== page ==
In the months following the Wall Street meltdown, we've seen a stealth marketing campaign that is profound for its boldness - a marketing campaign designed to make us believe that very wealthy people are suffering the most.
We've seen this campaign in Wall Street spokespeople insisting that a $500,000-a-year salary isn't very big, in a New York Times style section that asserts that it's impossible to live in the city on a half million dollars; in a punditburo that says millionaires are oppressed and can't afford to pay $9,000 a year more in taxes for universal health care; and in a national press corps that seeks to portray any effort to raise taxes on the richest 1 percent as unfair; and a business press that threatens a class war if President Obama moves forward with his promise to mke the payroll tax more progressive. As I said, this is a marketing campaign, and a fairly well coordinated one.
That's why I wasn't surprised to see this audacious Washington Post piece over the weekend which reports - with a straight face - that those making $300,000 a year are "barely squeaking by" in this economy. I shit you not:
Laura Steins doesn't mind saying that she is barely squeaking by on $300,000 a year...
As a vice president at MasterCard's corporate office in Purchase, N.Y., she earns a base pay of $150,000 plus a bonus. This year she'll take home 10 percent less because of a smaller bonus. She receives $75,000 a year in child support from her ex-husband. She figures she will pull an additional $50,000 from a personal investment account to "pick up the slack."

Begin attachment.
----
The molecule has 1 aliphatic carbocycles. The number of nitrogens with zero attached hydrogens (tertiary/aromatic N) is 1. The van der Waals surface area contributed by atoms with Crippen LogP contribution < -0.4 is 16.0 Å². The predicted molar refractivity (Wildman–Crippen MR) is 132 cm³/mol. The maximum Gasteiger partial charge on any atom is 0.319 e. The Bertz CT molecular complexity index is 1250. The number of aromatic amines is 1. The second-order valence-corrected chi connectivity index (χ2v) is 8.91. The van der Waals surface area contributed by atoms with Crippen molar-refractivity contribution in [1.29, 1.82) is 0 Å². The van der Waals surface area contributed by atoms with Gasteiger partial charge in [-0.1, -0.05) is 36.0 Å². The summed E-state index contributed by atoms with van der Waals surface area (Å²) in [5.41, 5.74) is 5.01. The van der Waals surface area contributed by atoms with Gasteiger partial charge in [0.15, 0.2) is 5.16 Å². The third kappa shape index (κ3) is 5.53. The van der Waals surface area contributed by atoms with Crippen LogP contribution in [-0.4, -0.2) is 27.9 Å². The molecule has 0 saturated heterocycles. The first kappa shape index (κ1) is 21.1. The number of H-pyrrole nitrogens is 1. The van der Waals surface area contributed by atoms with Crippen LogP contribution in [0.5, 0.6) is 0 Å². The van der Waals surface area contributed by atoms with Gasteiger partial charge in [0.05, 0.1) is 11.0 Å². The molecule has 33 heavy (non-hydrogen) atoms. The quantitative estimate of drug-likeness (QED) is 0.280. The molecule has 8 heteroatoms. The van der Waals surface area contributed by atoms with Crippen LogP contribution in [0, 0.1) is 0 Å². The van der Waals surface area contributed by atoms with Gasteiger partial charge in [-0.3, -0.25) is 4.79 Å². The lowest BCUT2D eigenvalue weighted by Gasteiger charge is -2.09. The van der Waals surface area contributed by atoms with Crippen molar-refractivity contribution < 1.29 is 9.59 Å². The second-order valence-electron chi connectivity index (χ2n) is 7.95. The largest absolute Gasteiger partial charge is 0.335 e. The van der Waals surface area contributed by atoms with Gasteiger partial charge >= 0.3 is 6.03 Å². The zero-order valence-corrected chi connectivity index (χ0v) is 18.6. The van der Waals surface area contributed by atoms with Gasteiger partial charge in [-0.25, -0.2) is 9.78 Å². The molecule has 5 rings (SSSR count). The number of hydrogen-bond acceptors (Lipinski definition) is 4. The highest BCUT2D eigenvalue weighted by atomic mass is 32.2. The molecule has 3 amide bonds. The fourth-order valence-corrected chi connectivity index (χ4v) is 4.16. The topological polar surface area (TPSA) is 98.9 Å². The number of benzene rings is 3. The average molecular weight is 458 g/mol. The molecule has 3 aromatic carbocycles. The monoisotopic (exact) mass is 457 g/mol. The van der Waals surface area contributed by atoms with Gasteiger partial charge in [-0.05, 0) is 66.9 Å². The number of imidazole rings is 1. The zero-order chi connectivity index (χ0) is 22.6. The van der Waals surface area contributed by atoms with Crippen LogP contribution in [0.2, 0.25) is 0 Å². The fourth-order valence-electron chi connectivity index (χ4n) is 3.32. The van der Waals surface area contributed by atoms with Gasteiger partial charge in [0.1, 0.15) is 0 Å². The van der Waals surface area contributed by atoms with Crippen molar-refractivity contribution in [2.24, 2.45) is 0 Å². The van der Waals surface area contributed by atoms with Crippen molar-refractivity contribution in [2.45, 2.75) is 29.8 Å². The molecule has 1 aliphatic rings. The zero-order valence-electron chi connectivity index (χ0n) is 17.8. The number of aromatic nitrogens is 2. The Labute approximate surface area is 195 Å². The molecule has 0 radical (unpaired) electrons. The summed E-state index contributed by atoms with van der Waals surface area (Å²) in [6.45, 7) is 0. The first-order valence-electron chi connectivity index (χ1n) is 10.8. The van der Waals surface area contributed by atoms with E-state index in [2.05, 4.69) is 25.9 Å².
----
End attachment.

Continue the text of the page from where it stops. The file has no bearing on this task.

The nanny and property taxes take $75,000 right off the top, but Steins considers both non-negotiable facts of her life and not discretionary. When she bought out her husband's share of the house after their 2006 divorce, she assumed the costs of keeping it afloat -- $8,000 to $10,000 a month. There's a pool man, a gardener and someone to plow the snow from the quarter-mile-long driveway.
As tight as money is, she has decided that living in a 4,000-square-foot house on three acres is the practical thing to do.
I'm not going to take up text space going off about how absurd this all is, except to say (as I have before) that in a country where the recession is obviously most crushing the middle-class, I'm playing the smallest violin in the world for those making $300,000 a year (ie. the top 5 percent of the country) - especially those who whine about their plight while refusing to cut back on their nannys and gardeners.
What's fascinating here is not how incredibly out of touch with Middle American reality the superwealthy are, but how willing the media are to promote the superwealthy's whines as legitimate and justified. The entire economic narrative on Main Street is about how the average family making $50,000 a year is going to put food on the table - and the entire economic narrative in the elite media is about the top 5 percent's concerns that they might have to cut back on mansion expenses.
This is the real "Two Americas" - the elites and the media outlets they control, and the Rest of Us. And clearly, the former doesn't give a shit about the latter.